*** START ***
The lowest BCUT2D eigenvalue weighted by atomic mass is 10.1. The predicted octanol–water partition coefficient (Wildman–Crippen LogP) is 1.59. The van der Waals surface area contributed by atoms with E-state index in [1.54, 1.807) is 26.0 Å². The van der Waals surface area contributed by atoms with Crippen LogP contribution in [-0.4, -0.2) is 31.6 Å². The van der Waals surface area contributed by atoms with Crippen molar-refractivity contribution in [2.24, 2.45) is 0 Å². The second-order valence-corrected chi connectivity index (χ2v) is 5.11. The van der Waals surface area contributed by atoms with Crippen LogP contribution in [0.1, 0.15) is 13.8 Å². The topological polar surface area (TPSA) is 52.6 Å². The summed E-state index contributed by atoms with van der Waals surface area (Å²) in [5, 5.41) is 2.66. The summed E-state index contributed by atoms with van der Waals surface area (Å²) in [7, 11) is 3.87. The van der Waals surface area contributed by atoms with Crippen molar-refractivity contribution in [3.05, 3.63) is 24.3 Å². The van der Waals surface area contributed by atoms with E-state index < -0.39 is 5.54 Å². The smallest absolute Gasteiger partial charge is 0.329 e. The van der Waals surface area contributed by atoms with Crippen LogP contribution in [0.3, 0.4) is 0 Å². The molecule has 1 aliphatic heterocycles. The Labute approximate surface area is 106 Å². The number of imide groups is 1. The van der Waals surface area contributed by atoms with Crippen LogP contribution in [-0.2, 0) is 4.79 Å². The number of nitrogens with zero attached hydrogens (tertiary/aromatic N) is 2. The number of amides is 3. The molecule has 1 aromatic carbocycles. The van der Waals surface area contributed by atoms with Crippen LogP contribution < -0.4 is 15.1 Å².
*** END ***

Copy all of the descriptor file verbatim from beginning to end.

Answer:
The lowest BCUT2D eigenvalue weighted by atomic mass is 10.1. The predicted octanol–water partition coefficient (Wildman–Crippen LogP) is 1.59. The van der Waals surface area contributed by atoms with E-state index in [1.54, 1.807) is 26.0 Å². The van der Waals surface area contributed by atoms with Crippen LogP contribution in [-0.4, -0.2) is 31.6 Å². The van der Waals surface area contributed by atoms with Crippen molar-refractivity contribution in [2.24, 2.45) is 0 Å². The second-order valence-corrected chi connectivity index (χ2v) is 5.11. The van der Waals surface area contributed by atoms with Crippen LogP contribution in [0.1, 0.15) is 13.8 Å². The topological polar surface area (TPSA) is 52.6 Å². The summed E-state index contributed by atoms with van der Waals surface area (Å²) in [5, 5.41) is 2.66. The summed E-state index contributed by atoms with van der Waals surface area (Å²) in [7, 11) is 3.87. The van der Waals surface area contributed by atoms with Crippen molar-refractivity contribution in [3.05, 3.63) is 24.3 Å². The van der Waals surface area contributed by atoms with E-state index < -0.39 is 5.54 Å². The smallest absolute Gasteiger partial charge is 0.329 e. The van der Waals surface area contributed by atoms with Crippen LogP contribution in [0.3, 0.4) is 0 Å². The molecule has 1 aliphatic heterocycles. The Labute approximate surface area is 106 Å². The number of imide groups is 1. The van der Waals surface area contributed by atoms with Crippen LogP contribution in [-0.2, 0) is 4.79 Å². The number of nitrogens with zero attached hydrogens (tertiary/aromatic N) is 2. The number of amides is 3. The molecule has 1 aromatic carbocycles. The van der Waals surface area contributed by atoms with Crippen LogP contribution < -0.4 is 15.1 Å².